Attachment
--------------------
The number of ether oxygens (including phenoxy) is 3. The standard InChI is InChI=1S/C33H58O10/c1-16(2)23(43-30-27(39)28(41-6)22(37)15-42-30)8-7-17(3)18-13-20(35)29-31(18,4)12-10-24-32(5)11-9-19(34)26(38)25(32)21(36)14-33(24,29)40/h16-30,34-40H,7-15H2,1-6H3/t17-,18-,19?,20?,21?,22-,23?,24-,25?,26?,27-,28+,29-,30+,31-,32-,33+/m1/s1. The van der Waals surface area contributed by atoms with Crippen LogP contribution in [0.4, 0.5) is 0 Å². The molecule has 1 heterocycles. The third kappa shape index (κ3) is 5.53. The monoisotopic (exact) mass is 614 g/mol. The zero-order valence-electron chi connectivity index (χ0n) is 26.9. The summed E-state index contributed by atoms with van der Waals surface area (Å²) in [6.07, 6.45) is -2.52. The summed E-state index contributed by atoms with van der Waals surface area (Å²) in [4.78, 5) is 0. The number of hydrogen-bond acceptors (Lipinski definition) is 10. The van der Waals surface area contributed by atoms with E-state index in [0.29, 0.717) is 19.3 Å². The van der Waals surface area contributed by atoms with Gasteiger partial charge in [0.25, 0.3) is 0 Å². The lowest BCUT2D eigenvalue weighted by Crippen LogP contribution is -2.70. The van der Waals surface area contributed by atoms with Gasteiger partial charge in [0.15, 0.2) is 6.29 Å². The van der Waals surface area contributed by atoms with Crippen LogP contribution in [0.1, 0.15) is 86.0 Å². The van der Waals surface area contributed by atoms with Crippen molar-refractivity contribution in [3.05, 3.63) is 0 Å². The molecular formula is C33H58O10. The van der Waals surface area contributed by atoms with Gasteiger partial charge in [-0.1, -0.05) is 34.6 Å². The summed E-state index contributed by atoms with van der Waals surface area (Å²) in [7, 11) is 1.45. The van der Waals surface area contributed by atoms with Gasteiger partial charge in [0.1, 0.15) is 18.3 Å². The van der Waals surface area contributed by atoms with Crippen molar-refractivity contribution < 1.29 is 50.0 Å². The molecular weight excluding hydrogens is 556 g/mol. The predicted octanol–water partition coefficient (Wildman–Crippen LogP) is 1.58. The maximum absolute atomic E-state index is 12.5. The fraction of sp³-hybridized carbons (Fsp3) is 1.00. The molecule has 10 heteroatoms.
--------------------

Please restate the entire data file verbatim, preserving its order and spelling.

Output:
The number of ether oxygens (including phenoxy) is 3. The standard InChI is InChI=1S/C33H58O10/c1-16(2)23(43-30-27(39)28(41-6)22(37)15-42-30)8-7-17(3)18-13-20(35)29-31(18,4)12-10-24-32(5)11-9-19(34)26(38)25(32)21(36)14-33(24,29)40/h16-30,34-40H,7-15H2,1-6H3/t17-,18-,19?,20?,21?,22-,23?,24-,25?,26?,27-,28+,29-,30+,31-,32-,33+/m1/s1. The van der Waals surface area contributed by atoms with Crippen LogP contribution in [0.4, 0.5) is 0 Å². The molecule has 1 heterocycles. The third kappa shape index (κ3) is 5.53. The monoisotopic (exact) mass is 614 g/mol. The zero-order valence-electron chi connectivity index (χ0n) is 26.9. The summed E-state index contributed by atoms with van der Waals surface area (Å²) in [6.07, 6.45) is -2.52. The summed E-state index contributed by atoms with van der Waals surface area (Å²) in [4.78, 5) is 0. The number of hydrogen-bond acceptors (Lipinski definition) is 10. The van der Waals surface area contributed by atoms with E-state index in [0.29, 0.717) is 19.3 Å². The van der Waals surface area contributed by atoms with Gasteiger partial charge in [0.25, 0.3) is 0 Å². The lowest BCUT2D eigenvalue weighted by Crippen LogP contribution is -2.70. The van der Waals surface area contributed by atoms with Gasteiger partial charge in [0.15, 0.2) is 6.29 Å². The van der Waals surface area contributed by atoms with Crippen LogP contribution in [0.1, 0.15) is 86.0 Å². The van der Waals surface area contributed by atoms with Crippen molar-refractivity contribution in [3.05, 3.63) is 0 Å². The molecular formula is C33H58O10. The van der Waals surface area contributed by atoms with Gasteiger partial charge in [-0.1, -0.05) is 34.6 Å². The summed E-state index contributed by atoms with van der Waals surface area (Å²) in [7, 11) is 1.45. The van der Waals surface area contributed by atoms with Gasteiger partial charge in [0.1, 0.15) is 18.3 Å². The van der Waals surface area contributed by atoms with Crippen molar-refractivity contribution < 1.29 is 50.0 Å². The molecular weight excluding hydrogens is 556 g/mol. The predicted octanol–water partition coefficient (Wildman–Crippen LogP) is 1.58. The maximum absolute atomic E-state index is 12.5. The fraction of sp³-hybridized carbons (Fsp3) is 1.00. The molecule has 10 heteroatoms.